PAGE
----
NTSB Identification: ERA13LA269
14 CFR Part 91: General Aviation
Accident occurred Tuesday, June 04, 2013 in Elkton, KY
Probable Cause Approval Date: 12/11/2013
Aircraft: STINSON 108, registration: N97592
Injuries: 2 Minor.
NTSB investigators may not have traveled in support of this investigation and used data provided by various sources to prepare this aircraft accident report.
Following an uneventful full-stop landing, taxi back, and takeoff, the pilot continued around the airport traffic pattern and approached the runway for a second time, intending to perform a touch-and-go landing. The airplane subsequently touched down about one-third down the length of the runway. The pilot then increased engine power to full, and the airplane began to climb. As the airplane climbed, the pilot noted that the climb rate seemed to be slower than it was previously even though the engine appeared to be operating normally. The pilot continued the takeoff, but he then realized that the airplane would not be able to clear the trees, so he decided to land the airplane in a nearby field. During the landing, the airplane nosed over, resulting in substantial damage to the airframe. A postaccident examination of the engine revealed no evidence of mechanical malfunctions or failures that would have precluded normal operation.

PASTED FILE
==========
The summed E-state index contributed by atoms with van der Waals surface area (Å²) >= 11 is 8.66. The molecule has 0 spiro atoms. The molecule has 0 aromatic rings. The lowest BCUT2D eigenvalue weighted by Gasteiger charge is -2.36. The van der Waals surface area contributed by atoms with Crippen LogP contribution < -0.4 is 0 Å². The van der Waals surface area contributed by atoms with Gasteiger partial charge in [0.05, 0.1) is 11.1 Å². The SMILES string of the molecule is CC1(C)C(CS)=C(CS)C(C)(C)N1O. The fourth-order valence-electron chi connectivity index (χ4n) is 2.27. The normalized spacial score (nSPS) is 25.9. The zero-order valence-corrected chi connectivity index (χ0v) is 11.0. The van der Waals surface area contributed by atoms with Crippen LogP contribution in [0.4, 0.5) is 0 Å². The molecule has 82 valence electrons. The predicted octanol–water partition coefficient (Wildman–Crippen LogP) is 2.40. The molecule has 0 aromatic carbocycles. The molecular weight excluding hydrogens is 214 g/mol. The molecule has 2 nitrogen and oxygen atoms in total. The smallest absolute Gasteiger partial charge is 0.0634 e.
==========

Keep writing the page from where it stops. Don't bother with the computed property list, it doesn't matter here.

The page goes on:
The atmospheric conditions at the time of the accident were conducive to serious carburetor icing at glide power settings. The pilot did not recall using carburetor heat during the approach to landing, and a postaccident examination of the airplane revealed that the carburetor heat control was in the "off" position. Therefore, it is likely that the airplane's carburetor accumulated ice during the approach to landing, which resulted in the observed partial loss of engine power during the subsequent climb. The application of carburetor heat during the approach could have prevented any initial accumulation of carburetor ice, and application subsequent to that point may have melted any previously accumulated ice and restored engine power.
The National Transportation Safety Board determines the probable cause(s) of this accident to be: The pilot's failure to use carburetor heat during the approach to landing, which resulted in carburetor icing and a partial loss of engine power during a subsequent initial climb. Full narrative available
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